5 Ways Gary Vaynerchuk Has Changed My Perspective on Life and Business

Some seven years ago, I started building my personal brand. It was a hell of a long seven years — you have no clue what I’m talking about, unless you’ve been down a similar road by being generous with your time, patient along the way and worked your ass off, with no guarantee that it will pay off down the road. My suggestion? Do all of that shit anyway, and if you keep reading, you’ll understand why.

There are 4 keys to Gary’s message that really resonate with me. They resonate with a lot of people — it’s just that most don’t actually put them into practice. It’s too much work, it’s too much time, there’s too much noise out there for anyone to care about what I have to say. My friends and family are going to give me a hard time.

It’s All Bull Shit.

Almost exactly a year ago, I signed with a top tier literary agent. Though this happened somewhat recently, it’s been 7 years worth of working my ass off every single day that got me that agent and the opportunity to continue doing this work. My first blog, which is out there somewhere for you to find if you look hard enough, gives me anxiety to think about — my writing was a mess, I was a mess, no one read what I wrote and most of the page views came from me refreshing the browser once I saw that it had garnered a sympathy like on Facebook after sharing it.

I honestly don’t know of anyone that works as hard as I do, maybe Gary, but I think I can give him a run for his money. If most people knew of the insane energy I put into the work I do they wouldn’t even put up a fight. In fact, most people see a glimmer of what it takes to build a career or life they will love, and are fine resigning to their cubicle and to a job that doesn’t really inspire them . This is fine, but if you want something more, I implore you to keep reading (and to start following Gary Vaynerchuk if you don’t, already)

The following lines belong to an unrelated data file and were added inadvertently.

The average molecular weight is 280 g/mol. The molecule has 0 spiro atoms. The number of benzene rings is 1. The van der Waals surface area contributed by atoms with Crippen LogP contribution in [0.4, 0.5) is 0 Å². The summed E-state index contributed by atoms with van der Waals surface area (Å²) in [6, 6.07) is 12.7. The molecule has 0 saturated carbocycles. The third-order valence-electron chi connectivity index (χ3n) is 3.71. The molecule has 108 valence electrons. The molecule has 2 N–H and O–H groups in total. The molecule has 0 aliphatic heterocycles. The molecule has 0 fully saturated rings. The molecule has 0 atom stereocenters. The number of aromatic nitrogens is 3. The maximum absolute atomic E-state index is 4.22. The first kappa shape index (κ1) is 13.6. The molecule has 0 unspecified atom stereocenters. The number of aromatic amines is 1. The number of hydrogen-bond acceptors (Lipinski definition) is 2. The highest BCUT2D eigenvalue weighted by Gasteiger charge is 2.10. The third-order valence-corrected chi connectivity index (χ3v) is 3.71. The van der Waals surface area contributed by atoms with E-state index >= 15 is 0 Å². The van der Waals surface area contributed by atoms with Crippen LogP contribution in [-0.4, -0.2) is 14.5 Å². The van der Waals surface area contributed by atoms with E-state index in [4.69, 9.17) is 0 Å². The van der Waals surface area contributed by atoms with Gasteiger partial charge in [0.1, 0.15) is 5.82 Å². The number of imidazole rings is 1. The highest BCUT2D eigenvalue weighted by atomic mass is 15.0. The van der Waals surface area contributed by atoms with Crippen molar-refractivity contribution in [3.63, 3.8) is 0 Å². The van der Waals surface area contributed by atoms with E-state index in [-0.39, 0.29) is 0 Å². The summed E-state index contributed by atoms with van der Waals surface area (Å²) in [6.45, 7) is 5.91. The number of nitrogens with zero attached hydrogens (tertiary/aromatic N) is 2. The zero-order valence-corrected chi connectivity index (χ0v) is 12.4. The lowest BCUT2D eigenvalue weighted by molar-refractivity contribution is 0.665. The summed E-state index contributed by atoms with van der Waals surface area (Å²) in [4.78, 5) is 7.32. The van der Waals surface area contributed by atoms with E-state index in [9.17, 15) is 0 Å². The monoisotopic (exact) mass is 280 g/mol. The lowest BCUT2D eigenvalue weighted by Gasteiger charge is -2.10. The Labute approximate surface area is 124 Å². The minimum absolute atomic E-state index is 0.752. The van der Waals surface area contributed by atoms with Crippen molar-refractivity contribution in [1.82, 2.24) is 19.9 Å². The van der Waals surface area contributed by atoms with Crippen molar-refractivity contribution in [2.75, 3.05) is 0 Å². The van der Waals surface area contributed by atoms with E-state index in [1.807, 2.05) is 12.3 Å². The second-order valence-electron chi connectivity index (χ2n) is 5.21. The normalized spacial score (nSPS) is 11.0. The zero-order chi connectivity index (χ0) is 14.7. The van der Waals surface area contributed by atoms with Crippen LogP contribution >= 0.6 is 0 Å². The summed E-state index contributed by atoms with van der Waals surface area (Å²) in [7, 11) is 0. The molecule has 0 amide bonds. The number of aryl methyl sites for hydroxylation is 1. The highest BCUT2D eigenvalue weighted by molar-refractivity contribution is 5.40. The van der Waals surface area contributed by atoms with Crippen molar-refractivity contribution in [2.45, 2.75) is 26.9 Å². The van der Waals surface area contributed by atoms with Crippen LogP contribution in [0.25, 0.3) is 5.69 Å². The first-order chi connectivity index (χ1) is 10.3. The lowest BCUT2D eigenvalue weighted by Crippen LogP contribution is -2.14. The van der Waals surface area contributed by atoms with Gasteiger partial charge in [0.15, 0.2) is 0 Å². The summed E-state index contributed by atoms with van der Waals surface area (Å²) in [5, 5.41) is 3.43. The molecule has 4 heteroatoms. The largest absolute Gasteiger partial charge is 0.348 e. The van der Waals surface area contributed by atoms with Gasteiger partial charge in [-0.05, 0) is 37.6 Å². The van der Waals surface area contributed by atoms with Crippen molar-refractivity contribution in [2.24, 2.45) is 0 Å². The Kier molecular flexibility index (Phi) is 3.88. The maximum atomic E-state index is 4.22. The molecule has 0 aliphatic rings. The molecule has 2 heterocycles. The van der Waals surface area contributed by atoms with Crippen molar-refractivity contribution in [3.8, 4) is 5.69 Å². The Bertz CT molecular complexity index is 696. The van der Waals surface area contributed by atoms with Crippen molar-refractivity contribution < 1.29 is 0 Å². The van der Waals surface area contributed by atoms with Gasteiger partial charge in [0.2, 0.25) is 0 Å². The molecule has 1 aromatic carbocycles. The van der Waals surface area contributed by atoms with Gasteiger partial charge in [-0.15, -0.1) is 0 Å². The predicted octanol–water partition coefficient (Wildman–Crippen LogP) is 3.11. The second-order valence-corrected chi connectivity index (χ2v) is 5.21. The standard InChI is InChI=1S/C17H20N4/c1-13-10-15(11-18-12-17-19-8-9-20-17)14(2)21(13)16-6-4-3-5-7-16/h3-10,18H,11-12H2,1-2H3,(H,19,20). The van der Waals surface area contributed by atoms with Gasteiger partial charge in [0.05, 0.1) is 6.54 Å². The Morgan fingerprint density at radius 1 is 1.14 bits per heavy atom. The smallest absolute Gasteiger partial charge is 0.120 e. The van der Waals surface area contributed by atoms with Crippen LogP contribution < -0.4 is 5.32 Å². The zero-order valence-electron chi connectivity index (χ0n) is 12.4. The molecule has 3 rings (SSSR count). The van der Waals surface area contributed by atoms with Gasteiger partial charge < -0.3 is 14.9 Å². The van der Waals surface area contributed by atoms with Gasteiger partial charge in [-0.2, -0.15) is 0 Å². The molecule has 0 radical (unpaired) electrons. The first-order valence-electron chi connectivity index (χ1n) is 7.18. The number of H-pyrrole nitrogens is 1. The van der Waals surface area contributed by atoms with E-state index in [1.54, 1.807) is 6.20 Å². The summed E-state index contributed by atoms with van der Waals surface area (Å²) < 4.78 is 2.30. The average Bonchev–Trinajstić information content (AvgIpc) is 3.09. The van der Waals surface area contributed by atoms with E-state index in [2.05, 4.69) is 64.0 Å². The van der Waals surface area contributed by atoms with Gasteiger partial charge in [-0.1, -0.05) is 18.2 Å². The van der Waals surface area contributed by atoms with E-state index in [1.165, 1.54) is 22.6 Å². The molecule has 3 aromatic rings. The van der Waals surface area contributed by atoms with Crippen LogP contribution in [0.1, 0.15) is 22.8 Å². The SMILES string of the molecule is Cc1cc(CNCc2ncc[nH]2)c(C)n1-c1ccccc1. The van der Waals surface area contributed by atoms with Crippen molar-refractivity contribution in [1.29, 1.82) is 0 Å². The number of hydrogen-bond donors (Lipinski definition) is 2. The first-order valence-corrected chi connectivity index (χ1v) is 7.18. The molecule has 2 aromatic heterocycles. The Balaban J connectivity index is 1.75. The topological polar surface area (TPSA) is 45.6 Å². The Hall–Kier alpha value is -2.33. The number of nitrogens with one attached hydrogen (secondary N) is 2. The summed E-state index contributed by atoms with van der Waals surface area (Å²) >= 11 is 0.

These are the things that Gary preaches that helped me get from 'no one gives a shit' to 'what this guy’s doing matters’:

1. Patience: I think everyone close to me has questioned my sanity over and over again these last half dozen years — I continually do things that don’t make sense financially. First of all, let’s be clear, if you’re making decisions based on an immediate monetary return, you’re in the wrong game — go buy some penny stocks or something. Business and or building a brand is about taking an idea, implementing it, and over time, growing it into something that has value. It’s like the story about the Chinese Bamboo tree that Les Brown talks about.

You plant the seeds and have to water it and fertilize it every day and it doesn't break through the ground in the first five years, but somewhere in the fifth year, it breaks through the ground and grows 90 feet in the next five years. So the question is,
Does it grow 90 feet in 5 weeks or 5 years? Easy, 5 years, because if at any point you stopped nurturing it and feeding it in that time, it wouldn't survive.'

2. Hustle: You need to first be patient by realizing you signed up for a marathon, not a sprint, but then, in tandem with that, you need to work like crazy to bring your vision and dreams to life. You have to be hungry — you have to really, really want it, and the truth is, most people say they want it, but they just kind of want it. The way I see it, most people claiming they work hard and work smart and are doing everything they can to make things happen seem to work just hard enough to claim it, 'oh, I started this company’, but they are scared to put in the work necessary to truly be successful, because if they do and it doesn’t work out, then what? Am I a failure? How will my friends look at me? My parents?

What I’ve learned is, the harder you work, the more you fall down, but that process still takes you farther and faster up the hill than the guy who’s taking his sweet time with no real north star.

And, as Gary says, there’s no top to the hill, because there’s always something to strive for and chase — the way I see it, we might as well run like hell up that hill and make the most out of our time here on earth.

3. Generosity: Every day, people ask me,

‘Chris, how do I get 125K Facebook followers like you?’

My answer?

‘Don’t set out to get 100K followers. Set out to have a positive impact on the world in some capacity — big or small.’